Both Ostrom’s work on governance institutions and common-pool resources and Williamson’s work on governance institutions and the transactional boundary of the firm contribute meaningfully to our understanding of how individuals coordinate their plans and actions in decentralized, complex systems. One of the most important ideas that Williamson has developed in his work is the role of adaptation in a world of necessarily incomplete contracting. In particular, the assumptions of a static environment with zero transaction costs eliminates a lot of the reasons why individuals need to contract, why firms with hierarchical organization can enhance welfare, and why governance structures like vertical integration exist. From Williamson (1971),
… the analysis of transaction costs is uninteresting under fully stationary conditions and that only when the need to make unprogrammed adaptations is introduced does the market versus internal organization issue become engaging.
Organizational form, and changes in organizational form as technology and transaction costs change, are important factors in how individuals can coordinate their actions for mutual benefit.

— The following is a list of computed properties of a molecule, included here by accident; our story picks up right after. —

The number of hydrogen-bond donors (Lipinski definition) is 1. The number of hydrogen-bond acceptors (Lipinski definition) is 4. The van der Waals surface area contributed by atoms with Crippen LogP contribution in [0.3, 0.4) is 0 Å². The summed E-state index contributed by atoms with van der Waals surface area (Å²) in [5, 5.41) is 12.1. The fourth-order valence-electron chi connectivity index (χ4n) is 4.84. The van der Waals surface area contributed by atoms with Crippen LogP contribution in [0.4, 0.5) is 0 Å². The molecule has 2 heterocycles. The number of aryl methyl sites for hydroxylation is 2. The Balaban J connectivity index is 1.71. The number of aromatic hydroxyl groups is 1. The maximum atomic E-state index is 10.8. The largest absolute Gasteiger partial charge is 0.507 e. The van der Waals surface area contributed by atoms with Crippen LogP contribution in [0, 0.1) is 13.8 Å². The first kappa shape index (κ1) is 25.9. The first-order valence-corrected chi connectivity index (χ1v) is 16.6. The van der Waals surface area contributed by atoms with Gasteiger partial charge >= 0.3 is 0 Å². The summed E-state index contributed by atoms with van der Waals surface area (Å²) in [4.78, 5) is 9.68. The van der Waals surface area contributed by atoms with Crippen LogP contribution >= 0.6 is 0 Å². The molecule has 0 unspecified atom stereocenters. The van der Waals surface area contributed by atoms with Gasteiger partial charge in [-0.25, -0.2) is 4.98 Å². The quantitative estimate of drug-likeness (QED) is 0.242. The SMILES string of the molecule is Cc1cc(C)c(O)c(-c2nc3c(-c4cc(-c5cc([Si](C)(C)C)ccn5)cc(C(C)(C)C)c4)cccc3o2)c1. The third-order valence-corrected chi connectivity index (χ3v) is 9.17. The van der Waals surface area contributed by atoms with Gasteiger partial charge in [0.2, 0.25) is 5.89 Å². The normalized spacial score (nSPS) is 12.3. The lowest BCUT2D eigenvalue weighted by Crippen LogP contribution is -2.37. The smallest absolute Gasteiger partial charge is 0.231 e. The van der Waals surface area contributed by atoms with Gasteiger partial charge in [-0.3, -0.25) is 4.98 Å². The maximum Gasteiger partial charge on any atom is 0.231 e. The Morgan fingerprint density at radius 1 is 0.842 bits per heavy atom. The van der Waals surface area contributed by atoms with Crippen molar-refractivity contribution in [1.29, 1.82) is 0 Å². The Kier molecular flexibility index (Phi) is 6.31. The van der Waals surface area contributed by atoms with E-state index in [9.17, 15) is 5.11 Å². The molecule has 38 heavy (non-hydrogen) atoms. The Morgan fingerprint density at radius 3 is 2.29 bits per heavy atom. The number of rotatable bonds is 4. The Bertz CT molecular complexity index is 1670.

Ostrom’s work highlights the ability of communities of individuals, using their local knowledge and taking into account their individual preferences and constraints, to develop governance institutions that enable beneficial outcomes to emerge. As I put it in my book on institutional design in electricity,
Given the pervasiveness of incomplete property rights, even in commercial transactions, how are we able to engage in so much mutually beneficial exchange? We achieve it through the design of institutions to govern the commons (Ostrom 1990, 2005). These institutions can specify use rights, means for enforcing those use rights, and penalties for violating those rights. Again, defining and enforcing use rights is costly, but institutional design to do so happens when its benefits are high enough, and the institutional form varies depending on the environment and context.
The Ostrom works cited therein, Governing the Commons and Understanding Institutional Diversity, are full of rich insights that can be applied to environmental policy, regulation, economic development, and many other areas of economics and political science.